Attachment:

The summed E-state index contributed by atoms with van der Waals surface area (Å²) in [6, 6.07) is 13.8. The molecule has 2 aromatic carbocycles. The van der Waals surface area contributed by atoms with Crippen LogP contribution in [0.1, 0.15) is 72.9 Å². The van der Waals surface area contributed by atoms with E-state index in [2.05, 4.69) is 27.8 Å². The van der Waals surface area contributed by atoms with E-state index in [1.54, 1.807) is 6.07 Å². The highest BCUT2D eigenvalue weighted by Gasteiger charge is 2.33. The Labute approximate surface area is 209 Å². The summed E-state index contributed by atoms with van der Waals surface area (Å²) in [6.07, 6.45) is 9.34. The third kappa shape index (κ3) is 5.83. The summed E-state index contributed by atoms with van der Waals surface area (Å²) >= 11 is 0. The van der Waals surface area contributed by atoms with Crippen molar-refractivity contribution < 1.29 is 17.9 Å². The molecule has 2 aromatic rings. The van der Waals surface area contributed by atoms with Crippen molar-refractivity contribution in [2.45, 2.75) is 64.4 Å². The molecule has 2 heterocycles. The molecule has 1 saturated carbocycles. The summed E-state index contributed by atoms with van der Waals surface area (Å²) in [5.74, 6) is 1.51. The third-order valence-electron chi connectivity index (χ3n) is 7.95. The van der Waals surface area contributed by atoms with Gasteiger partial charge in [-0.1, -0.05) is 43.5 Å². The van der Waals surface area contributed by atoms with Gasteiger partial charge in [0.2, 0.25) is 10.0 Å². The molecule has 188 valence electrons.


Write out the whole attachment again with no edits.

The summed E-state index contributed by atoms with van der Waals surface area (Å²) in [6, 6.07) is 13.8. The molecule has 2 aromatic carbocycles. The van der Waals surface area contributed by atoms with Crippen LogP contribution in [0.1, 0.15) is 72.9 Å². The van der Waals surface area contributed by atoms with E-state index in [2.05, 4.69) is 27.8 Å². The van der Waals surface area contributed by atoms with E-state index in [1.54, 1.807) is 6.07 Å². The highest BCUT2D eigenvalue weighted by Gasteiger charge is 2.33. The Labute approximate surface area is 209 Å². The summed E-state index contributed by atoms with van der Waals surface area (Å²) in [6.07, 6.45) is 9.34. The third kappa shape index (κ3) is 5.83. The summed E-state index contributed by atoms with van der Waals surface area (Å²) >= 11 is 0. The van der Waals surface area contributed by atoms with Crippen molar-refractivity contribution < 1.29 is 17.9 Å². The molecule has 2 aromatic rings. The van der Waals surface area contributed by atoms with Crippen molar-refractivity contribution in [2.45, 2.75) is 64.4 Å². The molecule has 2 heterocycles. The molecule has 1 saturated carbocycles. The summed E-state index contributed by atoms with van der Waals surface area (Å²) in [5.74, 6) is 1.51. The third-order valence-electron chi connectivity index (χ3n) is 7.95. The van der Waals surface area contributed by atoms with Gasteiger partial charge in [-0.1, -0.05) is 43.5 Å². The van der Waals surface area contributed by atoms with Gasteiger partial charge in [0.2, 0.25) is 10.0 Å². The molecule has 188 valence electrons.